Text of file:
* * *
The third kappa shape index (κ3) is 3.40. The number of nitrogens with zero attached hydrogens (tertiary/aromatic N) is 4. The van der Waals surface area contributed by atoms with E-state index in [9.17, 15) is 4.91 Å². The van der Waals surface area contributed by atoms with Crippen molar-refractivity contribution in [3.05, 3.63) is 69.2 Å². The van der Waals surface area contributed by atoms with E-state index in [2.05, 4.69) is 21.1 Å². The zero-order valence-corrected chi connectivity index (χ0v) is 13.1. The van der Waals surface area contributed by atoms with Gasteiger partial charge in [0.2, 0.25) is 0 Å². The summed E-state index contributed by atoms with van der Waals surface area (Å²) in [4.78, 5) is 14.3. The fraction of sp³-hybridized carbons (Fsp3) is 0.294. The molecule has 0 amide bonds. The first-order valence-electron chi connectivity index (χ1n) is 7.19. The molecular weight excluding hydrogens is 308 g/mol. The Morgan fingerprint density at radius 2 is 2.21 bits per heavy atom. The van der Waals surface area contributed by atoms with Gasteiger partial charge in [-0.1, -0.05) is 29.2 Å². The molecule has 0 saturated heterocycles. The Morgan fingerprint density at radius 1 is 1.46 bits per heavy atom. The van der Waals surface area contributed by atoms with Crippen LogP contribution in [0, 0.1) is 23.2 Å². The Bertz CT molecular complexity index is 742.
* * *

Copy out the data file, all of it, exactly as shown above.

The third kappa shape index (κ3) is 3.40. The number of nitrogens with zero attached hydrogens (tertiary/aromatic N) is 4. The van der Waals surface area contributed by atoms with E-state index in [9.17, 15) is 4.91 Å². The van der Waals surface area contributed by atoms with Crippen molar-refractivity contribution in [3.05, 3.63) is 69.2 Å². The van der Waals surface area contributed by atoms with E-state index in [2.05, 4.69) is 21.1 Å². The zero-order valence-corrected chi connectivity index (χ0v) is 13.1. The van der Waals surface area contributed by atoms with Gasteiger partial charge in [0.2, 0.25) is 0 Å². The summed E-state index contributed by atoms with van der Waals surface area (Å²) in [4.78, 5) is 14.3. The fraction of sp³-hybridized carbons (Fsp3) is 0.294. The molecule has 0 amide bonds. The first-order valence-electron chi connectivity index (χ1n) is 7.19. The molecular weight excluding hydrogens is 308 g/mol. The Morgan fingerprint density at radius 2 is 2.21 bits per heavy atom. The van der Waals surface area contributed by atoms with Gasteiger partial charge in [-0.1, -0.05) is 29.2 Å². The molecule has 0 saturated heterocycles. The Morgan fingerprint density at radius 1 is 1.46 bits per heavy atom. The van der Waals surface area contributed by atoms with Crippen LogP contribution in [0, 0.1) is 23.2 Å². The Bertz CT molecular complexity index is 742.